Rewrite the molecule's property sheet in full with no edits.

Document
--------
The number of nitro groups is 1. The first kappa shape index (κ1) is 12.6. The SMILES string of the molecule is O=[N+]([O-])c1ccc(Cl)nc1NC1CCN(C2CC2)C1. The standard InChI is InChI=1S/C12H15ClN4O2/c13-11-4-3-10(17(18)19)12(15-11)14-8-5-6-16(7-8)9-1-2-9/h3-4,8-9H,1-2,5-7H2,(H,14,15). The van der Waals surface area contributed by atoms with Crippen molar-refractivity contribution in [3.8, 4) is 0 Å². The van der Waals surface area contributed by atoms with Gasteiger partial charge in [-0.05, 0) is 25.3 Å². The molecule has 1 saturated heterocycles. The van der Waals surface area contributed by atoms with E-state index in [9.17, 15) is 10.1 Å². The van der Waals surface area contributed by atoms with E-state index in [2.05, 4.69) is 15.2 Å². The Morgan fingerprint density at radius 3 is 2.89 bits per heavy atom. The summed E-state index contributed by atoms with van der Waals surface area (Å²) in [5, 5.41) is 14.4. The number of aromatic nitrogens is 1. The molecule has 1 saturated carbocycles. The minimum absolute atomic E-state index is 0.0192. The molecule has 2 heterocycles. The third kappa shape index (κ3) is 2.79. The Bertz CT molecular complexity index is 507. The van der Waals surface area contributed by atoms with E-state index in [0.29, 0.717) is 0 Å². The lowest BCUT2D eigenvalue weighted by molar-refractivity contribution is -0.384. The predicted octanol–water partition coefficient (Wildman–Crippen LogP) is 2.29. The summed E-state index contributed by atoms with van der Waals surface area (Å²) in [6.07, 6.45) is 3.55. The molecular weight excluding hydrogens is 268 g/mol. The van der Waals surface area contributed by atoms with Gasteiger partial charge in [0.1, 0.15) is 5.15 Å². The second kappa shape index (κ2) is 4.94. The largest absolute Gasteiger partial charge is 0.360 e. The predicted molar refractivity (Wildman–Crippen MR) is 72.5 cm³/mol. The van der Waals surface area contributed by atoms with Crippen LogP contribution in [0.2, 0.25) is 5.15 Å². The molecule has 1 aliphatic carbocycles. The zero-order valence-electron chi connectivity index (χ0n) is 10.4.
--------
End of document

The number of nitro groups is 1. The first kappa shape index (κ1) is 12.6. The SMILES string of the molecule is O=[N+]([O-])c1ccc(Cl)nc1NC1CCN(C2CC2)C1. The standard InChI is InChI=1S/C12H15ClN4O2/c13-11-4-3-10(17(18)19)12(15-11)14-8-5-6-16(7-8)9-1-2-9/h3-4,8-9H,1-2,5-7H2,(H,14,15). The van der Waals surface area contributed by atoms with Crippen molar-refractivity contribution in [3.8, 4) is 0 Å². The van der Waals surface area contributed by atoms with Gasteiger partial charge in [-0.05, 0) is 25.3 Å². The molecule has 1 saturated heterocycles. The van der Waals surface area contributed by atoms with E-state index in [9.17, 15) is 10.1 Å². The van der Waals surface area contributed by atoms with E-state index in [2.05, 4.69) is 15.2 Å². The Morgan fingerprint density at radius 3 is 2.89 bits per heavy atom. The summed E-state index contributed by atoms with van der Waals surface area (Å²) in [5, 5.41) is 14.4. The number of aromatic nitrogens is 1. The molecule has 1 saturated carbocycles. The minimum absolute atomic E-state index is 0.0192. The molecule has 2 heterocycles. The third kappa shape index (κ3) is 2.79. The Bertz CT molecular complexity index is 507. The van der Waals surface area contributed by atoms with E-state index in [0.29, 0.717) is 0 Å². The lowest BCUT2D eigenvalue weighted by molar-refractivity contribution is -0.384. The predicted octanol–water partition coefficient (Wildman–Crippen LogP) is 2.29. The summed E-state index contributed by atoms with van der Waals surface area (Å²) in [6.07, 6.45) is 3.55. The molecular weight excluding hydrogens is 268 g/mol. The van der Waals surface area contributed by atoms with Gasteiger partial charge in [0.1, 0.15) is 5.15 Å². The second kappa shape index (κ2) is 4.94. The largest absolute Gasteiger partial charge is 0.360 e. The predicted molar refractivity (Wildman–Crippen MR) is 72.5 cm³/mol. The van der Waals surface area contributed by atoms with Crippen LogP contribution in [0.2, 0.25) is 5.15 Å². The molecule has 1 aliphatic carbocycles. The zero-order valence-electron chi connectivity index (χ0n) is 10.4.